Tax Reform

Accelerating the CNI Phase Down

The PA Chamber saw a major tax reform goal realized last session through the enactment of Act 53 of 2022. This historic reform included the reduction of Pennsylvania’s uncompetitive Corporate Net Income Tax which, at 9.99 percent, was the second-highest in the nation. Now at 8.99 percent, PA’s CNI is set to be phased down gradually each year until the rate reaches 4.99 percent in 2031 – but should we really have to wait nearly a decade to realize the full benefits of this reform? 

Accelerating the CNI phasedown would make even greater strides in the PA Chamber’s mission to bring more jobs, investment, and economic opportunity to Pennsylvania. The PA Chamber enthusiastically supports the call from Gov. Josh Shapiro and a strong bipartisan group of lawmakers to accelerate the CNI phasedown and maximize the benefits of Act 53 to keep pace with other states.

A lower CNI offers benefits beyond generating more overall investment. Studies show broad economic gains across the board when a state’s CNI is reduced – including higher GDP, higher wages, greater home values and increased job creation by businesses of all sizes.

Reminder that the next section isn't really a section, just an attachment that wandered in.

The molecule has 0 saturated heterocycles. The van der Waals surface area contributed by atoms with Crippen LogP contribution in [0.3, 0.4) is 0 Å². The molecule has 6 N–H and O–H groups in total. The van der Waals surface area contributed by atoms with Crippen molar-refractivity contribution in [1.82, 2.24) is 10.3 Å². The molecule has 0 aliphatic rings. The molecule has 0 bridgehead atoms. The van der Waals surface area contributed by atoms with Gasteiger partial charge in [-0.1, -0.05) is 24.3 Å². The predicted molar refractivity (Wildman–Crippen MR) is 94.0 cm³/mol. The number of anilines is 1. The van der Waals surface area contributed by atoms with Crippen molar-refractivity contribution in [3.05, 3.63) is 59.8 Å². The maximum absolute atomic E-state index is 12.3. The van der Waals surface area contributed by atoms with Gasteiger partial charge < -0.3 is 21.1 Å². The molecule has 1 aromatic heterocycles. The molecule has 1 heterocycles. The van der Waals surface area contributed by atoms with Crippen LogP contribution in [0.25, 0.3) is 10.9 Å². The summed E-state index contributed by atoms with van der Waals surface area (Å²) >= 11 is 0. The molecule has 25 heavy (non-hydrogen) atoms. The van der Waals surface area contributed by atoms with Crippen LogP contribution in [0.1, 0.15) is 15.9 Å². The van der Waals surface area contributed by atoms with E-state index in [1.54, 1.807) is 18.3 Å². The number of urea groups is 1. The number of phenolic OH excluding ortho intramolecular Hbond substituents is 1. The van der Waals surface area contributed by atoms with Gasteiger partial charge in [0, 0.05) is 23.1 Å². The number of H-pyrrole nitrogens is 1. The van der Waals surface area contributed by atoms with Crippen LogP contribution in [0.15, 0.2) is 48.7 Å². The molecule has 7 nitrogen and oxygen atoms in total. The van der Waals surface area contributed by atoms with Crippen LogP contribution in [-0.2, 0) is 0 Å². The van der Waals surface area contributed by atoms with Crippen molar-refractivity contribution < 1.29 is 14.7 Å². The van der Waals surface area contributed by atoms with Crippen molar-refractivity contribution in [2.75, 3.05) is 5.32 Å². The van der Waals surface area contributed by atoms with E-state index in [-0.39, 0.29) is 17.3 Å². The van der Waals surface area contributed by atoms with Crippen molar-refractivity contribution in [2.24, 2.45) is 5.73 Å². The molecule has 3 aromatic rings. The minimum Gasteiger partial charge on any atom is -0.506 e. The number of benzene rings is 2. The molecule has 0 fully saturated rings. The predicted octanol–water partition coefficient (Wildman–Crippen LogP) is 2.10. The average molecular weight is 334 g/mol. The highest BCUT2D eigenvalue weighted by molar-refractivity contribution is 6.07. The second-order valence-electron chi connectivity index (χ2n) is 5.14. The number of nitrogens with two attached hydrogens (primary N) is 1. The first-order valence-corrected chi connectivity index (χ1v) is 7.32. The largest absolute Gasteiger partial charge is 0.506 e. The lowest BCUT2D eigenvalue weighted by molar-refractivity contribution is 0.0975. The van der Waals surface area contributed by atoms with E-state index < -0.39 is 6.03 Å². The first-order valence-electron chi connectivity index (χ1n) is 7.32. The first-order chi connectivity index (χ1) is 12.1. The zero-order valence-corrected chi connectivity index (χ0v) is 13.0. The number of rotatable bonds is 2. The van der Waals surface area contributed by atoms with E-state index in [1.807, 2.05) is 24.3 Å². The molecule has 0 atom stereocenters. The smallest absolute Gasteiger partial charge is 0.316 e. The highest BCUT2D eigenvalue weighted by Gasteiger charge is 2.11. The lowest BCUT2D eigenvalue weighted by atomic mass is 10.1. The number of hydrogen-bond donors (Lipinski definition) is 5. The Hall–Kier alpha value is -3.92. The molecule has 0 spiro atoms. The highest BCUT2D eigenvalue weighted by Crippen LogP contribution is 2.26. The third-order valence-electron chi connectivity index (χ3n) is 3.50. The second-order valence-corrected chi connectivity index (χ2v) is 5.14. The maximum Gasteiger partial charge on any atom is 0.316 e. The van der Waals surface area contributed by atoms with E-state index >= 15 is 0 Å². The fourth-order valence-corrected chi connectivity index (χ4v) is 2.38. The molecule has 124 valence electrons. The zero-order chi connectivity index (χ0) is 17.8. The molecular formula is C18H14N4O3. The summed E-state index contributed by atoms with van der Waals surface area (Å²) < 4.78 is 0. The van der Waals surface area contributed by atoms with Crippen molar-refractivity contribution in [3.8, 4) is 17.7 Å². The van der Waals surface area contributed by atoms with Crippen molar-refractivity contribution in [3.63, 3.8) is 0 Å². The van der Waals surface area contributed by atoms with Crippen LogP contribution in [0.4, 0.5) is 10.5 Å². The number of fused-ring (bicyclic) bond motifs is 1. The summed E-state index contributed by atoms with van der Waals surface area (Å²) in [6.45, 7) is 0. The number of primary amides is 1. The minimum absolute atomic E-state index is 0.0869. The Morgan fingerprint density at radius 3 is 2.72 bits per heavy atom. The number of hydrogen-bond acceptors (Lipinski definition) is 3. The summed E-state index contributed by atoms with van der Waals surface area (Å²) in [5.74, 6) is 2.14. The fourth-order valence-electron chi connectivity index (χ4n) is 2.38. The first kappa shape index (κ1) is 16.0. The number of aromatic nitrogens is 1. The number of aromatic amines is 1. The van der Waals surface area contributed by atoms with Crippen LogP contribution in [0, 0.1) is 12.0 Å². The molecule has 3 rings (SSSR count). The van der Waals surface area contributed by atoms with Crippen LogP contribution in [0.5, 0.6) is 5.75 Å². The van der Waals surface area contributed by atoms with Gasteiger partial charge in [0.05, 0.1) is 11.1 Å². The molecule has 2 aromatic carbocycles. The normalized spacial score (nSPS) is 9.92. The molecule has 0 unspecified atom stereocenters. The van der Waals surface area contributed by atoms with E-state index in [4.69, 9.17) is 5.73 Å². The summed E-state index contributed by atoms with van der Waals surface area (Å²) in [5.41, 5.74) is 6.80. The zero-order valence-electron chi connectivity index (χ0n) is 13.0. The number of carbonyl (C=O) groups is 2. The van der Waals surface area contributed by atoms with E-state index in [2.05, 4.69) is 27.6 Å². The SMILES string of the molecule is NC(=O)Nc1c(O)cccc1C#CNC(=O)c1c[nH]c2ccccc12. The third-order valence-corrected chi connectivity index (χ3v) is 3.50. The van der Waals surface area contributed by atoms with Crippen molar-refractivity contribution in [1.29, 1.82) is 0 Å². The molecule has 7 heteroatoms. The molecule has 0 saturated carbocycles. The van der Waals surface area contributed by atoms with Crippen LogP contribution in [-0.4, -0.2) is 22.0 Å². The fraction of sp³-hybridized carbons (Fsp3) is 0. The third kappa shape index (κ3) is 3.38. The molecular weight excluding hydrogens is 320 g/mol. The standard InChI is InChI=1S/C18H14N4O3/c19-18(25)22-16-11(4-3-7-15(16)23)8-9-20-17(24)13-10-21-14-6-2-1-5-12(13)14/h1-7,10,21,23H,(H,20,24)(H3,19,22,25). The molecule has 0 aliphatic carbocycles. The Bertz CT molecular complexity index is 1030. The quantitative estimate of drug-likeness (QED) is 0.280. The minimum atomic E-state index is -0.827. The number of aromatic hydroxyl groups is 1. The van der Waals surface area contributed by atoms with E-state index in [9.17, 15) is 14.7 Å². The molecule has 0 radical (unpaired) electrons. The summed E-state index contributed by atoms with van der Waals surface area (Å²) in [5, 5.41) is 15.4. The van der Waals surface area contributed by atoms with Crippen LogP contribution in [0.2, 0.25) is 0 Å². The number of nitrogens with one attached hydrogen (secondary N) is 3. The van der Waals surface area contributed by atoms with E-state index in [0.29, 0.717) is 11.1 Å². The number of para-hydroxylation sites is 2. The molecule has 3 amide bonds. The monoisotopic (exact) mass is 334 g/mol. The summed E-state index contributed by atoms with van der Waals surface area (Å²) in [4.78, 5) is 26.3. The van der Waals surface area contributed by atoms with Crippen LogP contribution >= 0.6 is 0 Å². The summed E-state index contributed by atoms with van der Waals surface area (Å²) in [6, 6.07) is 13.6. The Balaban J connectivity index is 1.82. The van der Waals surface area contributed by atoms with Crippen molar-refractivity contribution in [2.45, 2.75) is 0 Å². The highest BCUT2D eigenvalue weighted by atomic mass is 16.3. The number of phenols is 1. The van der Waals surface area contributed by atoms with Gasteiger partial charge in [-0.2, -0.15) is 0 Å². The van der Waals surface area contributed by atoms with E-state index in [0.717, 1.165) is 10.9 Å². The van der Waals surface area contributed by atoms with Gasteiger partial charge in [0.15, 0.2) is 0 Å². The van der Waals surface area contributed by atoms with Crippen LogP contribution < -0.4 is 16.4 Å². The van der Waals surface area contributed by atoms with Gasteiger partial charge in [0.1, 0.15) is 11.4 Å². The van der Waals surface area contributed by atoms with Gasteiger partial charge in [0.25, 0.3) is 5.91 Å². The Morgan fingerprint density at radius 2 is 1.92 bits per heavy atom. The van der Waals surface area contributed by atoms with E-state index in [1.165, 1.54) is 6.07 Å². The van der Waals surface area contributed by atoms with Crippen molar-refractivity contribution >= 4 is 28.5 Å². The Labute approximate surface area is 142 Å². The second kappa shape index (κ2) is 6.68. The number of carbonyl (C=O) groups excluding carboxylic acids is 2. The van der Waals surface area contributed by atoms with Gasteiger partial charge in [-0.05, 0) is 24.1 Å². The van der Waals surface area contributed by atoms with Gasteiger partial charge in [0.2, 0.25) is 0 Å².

And once the phasedown is complete in 2031 and Pennsylvania reaches a 4.99 percent CNI rate, a Tax Foundation analysis shows Pennsylvania will leap from 44th in corporate tax structure to 27th. In terms of overall competitiveness, Pennsylvania will have improved from 29th place to 17th, and will have gone from the second highest CNI rate in the nation to the eighth lowest, based on current rates.

Improving Net Operating Loss Treatment to Help Small Businesses

Net Operating Loss carryforward is a tax provision that allows businesses suffering losses in a taxable year to carry those losses forward and deduct them from future years’ profits.

This is especially beneficial to start-ups that often experience losses in their early years, and employers in cyclical business cycles where profits and losses tend to fluctuate.

Right now, Pennsylvania is one of only two states that cap NOL deductions below the federal limit – meaning the federal government allows NOL deductions at 80 percent of taxable income; and PA caps a business’s NOL at just HALF of that (40 percent) of taxable income. This is a red flag to employers and a major burden for the small businesses that constitute the backbones of their local economies. If you were a small employer that had the option between investing in a state that capped the NOL deduction in half or one that had no cap at all (25 U.S. states currently do), where would YOU choose to do business?

Improving the treatment of NOLs will promote a fairer tax system by reducing additional tax burdens on entrepreneurial risk, cyclical businesses, or those more susceptible to economic downturns. Pennsylvania is a national outlier in its antiquated treatment of losses, and fixing this flaw will promote future growth and make the Keystone State far more attractive to employers and entrepreneurs.